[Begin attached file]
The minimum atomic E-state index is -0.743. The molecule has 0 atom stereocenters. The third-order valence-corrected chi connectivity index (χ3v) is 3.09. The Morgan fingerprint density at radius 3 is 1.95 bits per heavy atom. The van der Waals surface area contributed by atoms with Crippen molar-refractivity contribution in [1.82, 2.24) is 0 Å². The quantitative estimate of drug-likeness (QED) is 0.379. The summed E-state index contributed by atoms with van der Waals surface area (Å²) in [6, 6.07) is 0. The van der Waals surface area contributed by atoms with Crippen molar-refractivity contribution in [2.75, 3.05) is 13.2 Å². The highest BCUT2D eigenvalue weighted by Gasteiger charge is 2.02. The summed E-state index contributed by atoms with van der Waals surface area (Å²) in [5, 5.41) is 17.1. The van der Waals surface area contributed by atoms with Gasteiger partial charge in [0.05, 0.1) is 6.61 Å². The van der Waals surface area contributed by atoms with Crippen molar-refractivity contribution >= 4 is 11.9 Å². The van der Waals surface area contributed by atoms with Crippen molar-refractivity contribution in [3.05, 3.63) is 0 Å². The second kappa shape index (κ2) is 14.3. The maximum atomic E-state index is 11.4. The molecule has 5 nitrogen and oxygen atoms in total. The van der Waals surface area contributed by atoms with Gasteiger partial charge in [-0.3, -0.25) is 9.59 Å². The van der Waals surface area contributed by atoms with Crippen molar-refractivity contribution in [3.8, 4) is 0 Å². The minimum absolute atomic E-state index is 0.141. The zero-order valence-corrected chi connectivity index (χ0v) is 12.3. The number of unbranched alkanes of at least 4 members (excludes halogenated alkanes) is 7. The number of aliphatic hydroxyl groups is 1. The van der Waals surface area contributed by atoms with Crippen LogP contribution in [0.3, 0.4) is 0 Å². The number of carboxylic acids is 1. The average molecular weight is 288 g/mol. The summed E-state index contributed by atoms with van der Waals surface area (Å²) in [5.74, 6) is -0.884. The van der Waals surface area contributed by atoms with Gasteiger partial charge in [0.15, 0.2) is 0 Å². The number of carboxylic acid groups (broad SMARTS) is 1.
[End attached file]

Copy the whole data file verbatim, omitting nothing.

The minimum atomic E-state index is -0.743. The molecule has 0 atom stereocenters. The third-order valence-corrected chi connectivity index (χ3v) is 3.09. The Morgan fingerprint density at radius 3 is 1.95 bits per heavy atom. The van der Waals surface area contributed by atoms with Crippen molar-refractivity contribution in [1.82, 2.24) is 0 Å². The quantitative estimate of drug-likeness (QED) is 0.379. The summed E-state index contributed by atoms with van der Waals surface area (Å²) in [6, 6.07) is 0. The van der Waals surface area contributed by atoms with Crippen molar-refractivity contribution in [2.75, 3.05) is 13.2 Å². The highest BCUT2D eigenvalue weighted by Gasteiger charge is 2.02. The summed E-state index contributed by atoms with van der Waals surface area (Å²) in [5, 5.41) is 17.1. The van der Waals surface area contributed by atoms with Gasteiger partial charge in [0.05, 0.1) is 6.61 Å². The van der Waals surface area contributed by atoms with Crippen molar-refractivity contribution >= 4 is 11.9 Å². The van der Waals surface area contributed by atoms with Crippen molar-refractivity contribution in [3.05, 3.63) is 0 Å². The second kappa shape index (κ2) is 14.3. The maximum atomic E-state index is 11.4. The molecule has 5 nitrogen and oxygen atoms in total. The van der Waals surface area contributed by atoms with Gasteiger partial charge in [-0.3, -0.25) is 9.59 Å². The van der Waals surface area contributed by atoms with Crippen molar-refractivity contribution in [3.8, 4) is 0 Å². The minimum absolute atomic E-state index is 0.141. The zero-order valence-corrected chi connectivity index (χ0v) is 12.3. The number of unbranched alkanes of at least 4 members (excludes halogenated alkanes) is 7. The number of aliphatic hydroxyl groups is 1. The van der Waals surface area contributed by atoms with Crippen LogP contribution in [0.3, 0.4) is 0 Å². The number of carboxylic acids is 1. The average molecular weight is 288 g/mol. The summed E-state index contributed by atoms with van der Waals surface area (Å²) in [5.74, 6) is -0.884. The van der Waals surface area contributed by atoms with Gasteiger partial charge in [0.15, 0.2) is 0 Å². The number of carboxylic acid groups (broad SMARTS) is 1.